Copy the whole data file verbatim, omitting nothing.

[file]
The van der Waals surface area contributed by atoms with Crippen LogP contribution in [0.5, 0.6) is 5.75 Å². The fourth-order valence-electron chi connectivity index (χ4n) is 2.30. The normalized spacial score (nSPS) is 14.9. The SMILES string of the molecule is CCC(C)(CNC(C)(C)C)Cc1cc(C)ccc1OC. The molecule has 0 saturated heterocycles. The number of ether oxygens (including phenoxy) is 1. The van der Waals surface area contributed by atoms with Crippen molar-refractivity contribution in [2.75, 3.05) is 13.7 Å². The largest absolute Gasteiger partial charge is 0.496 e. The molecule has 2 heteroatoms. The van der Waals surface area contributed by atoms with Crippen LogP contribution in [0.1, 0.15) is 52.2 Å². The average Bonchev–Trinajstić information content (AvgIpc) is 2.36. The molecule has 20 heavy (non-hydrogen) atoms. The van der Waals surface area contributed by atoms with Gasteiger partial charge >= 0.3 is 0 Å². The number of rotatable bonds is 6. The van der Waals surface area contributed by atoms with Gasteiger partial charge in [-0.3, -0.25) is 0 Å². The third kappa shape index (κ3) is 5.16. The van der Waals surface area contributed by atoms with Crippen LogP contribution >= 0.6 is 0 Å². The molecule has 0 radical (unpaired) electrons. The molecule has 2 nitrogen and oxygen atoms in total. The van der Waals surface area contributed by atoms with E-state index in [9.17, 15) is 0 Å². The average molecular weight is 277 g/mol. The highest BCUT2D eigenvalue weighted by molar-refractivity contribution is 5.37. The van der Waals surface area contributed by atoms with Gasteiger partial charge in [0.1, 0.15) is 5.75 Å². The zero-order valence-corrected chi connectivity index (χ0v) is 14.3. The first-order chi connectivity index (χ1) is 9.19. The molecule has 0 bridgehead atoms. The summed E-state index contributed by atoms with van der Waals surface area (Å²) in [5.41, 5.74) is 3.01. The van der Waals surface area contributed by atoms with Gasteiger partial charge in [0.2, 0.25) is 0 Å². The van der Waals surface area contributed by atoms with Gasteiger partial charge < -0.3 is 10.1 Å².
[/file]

The van der Waals surface area contributed by atoms with Crippen LogP contribution in [0.5, 0.6) is 5.75 Å². The fourth-order valence-electron chi connectivity index (χ4n) is 2.30. The normalized spacial score (nSPS) is 14.9. The SMILES string of the molecule is CCC(C)(CNC(C)(C)C)Cc1cc(C)ccc1OC. The molecule has 0 saturated heterocycles. The number of ether oxygens (including phenoxy) is 1. The van der Waals surface area contributed by atoms with Crippen molar-refractivity contribution in [2.75, 3.05) is 13.7 Å². The largest absolute Gasteiger partial charge is 0.496 e. The molecule has 2 heteroatoms. The van der Waals surface area contributed by atoms with Crippen LogP contribution in [0.1, 0.15) is 52.2 Å². The average Bonchev–Trinajstić information content (AvgIpc) is 2.36. The molecule has 20 heavy (non-hydrogen) atoms. The van der Waals surface area contributed by atoms with Gasteiger partial charge >= 0.3 is 0 Å². The number of rotatable bonds is 6. The van der Waals surface area contributed by atoms with Gasteiger partial charge in [-0.3, -0.25) is 0 Å². The third kappa shape index (κ3) is 5.16. The van der Waals surface area contributed by atoms with Crippen LogP contribution >= 0.6 is 0 Å². The molecule has 0 radical (unpaired) electrons. The molecule has 2 nitrogen and oxygen atoms in total. The van der Waals surface area contributed by atoms with E-state index in [9.17, 15) is 0 Å². The average molecular weight is 277 g/mol. The highest BCUT2D eigenvalue weighted by molar-refractivity contribution is 5.37. The van der Waals surface area contributed by atoms with Gasteiger partial charge in [0.1, 0.15) is 5.75 Å². The zero-order valence-corrected chi connectivity index (χ0v) is 14.3. The first-order chi connectivity index (χ1) is 9.19. The molecule has 0 bridgehead atoms. The summed E-state index contributed by atoms with van der Waals surface area (Å²) in [5.41, 5.74) is 3.01. The van der Waals surface area contributed by atoms with Gasteiger partial charge in [0.2, 0.25) is 0 Å². The van der Waals surface area contributed by atoms with Gasteiger partial charge < -0.3 is 10.1 Å².